Cadres and Managers. Changing Patterns of Recruitment of Economic Leaders in a Planned Economy

Lengyel, Gy├Ârgy
June 2005
Historical Social Research;2005, Vol. 30 Issue 2, p25
Academic Journal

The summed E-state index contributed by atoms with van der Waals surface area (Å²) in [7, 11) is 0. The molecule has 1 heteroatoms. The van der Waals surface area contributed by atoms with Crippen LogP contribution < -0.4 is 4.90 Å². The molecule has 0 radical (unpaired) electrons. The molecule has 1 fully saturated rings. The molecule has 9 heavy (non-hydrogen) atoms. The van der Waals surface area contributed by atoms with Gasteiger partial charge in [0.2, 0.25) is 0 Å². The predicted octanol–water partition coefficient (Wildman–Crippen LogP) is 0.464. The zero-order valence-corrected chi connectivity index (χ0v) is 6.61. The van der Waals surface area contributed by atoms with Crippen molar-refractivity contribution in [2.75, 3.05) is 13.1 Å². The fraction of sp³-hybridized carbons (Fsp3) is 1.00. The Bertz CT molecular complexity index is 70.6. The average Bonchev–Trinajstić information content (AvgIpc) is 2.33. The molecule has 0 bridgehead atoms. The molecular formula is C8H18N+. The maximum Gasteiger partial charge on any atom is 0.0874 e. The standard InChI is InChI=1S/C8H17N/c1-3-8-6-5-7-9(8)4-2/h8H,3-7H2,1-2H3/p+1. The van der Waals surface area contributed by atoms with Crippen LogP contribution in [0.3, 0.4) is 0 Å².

This paper is about the criteria of selection of leaders of the Hungarian - and some other East European --planned economies. It deals with the connections of these criteria with education and career patterns. It interprets the changes in terms of professionalization and cadrification. It argues that because this processes are interwoven the emphasis between loyalty and education (or to put it in the immanent terminology of personnel policy: among the categories of political responsibility, professional knowledge and the skills of leadership) has been slightly altered during the decades of state socialism. But behind the balance of loyalty and competence those social variables which were seriously taken into account in the personnel policy have been changed frequently and sometimes dramatically. It is intended to disclose that despite the basic similarities of socialist industrialization there were differences among the Eastern European societies, concerning the pace of cadre changes and the social-educational composition of the economic elites. It also suggests that one has to distinguish two levels of economic leadership from the very beginning of nationalization. In the light of empirical evidence the criteria of recruitment in the case of the planners-controllers and in the case of the enterprise managers were different. According to the Hungarian experiences the economic reform supported the process of professionalization, although the proportion of party members remained extremely high. With the systemic changes party membership lost and networks gained importance in the selection of the elite. Despite the importance of the subject literature on leaders in planned economies is rather scanty. A greater part of articles are managerial studies, while empirical contributions mainly survey the political elites rather than the leaders involved in the economic control sphere and at the helm of enterprises, a layer which is more difficult to reconstruct empirically. It is a specific feature of research on Hungarian leaders to use case studies or interviews. These methods, though most suitable for exploring the attitudes and interests of leader, mark out the boundaries of analysis as well. The data and information in the following represent mostly the Hungarian, and partly the Soviet, Polish and Czechoslovakian developments.


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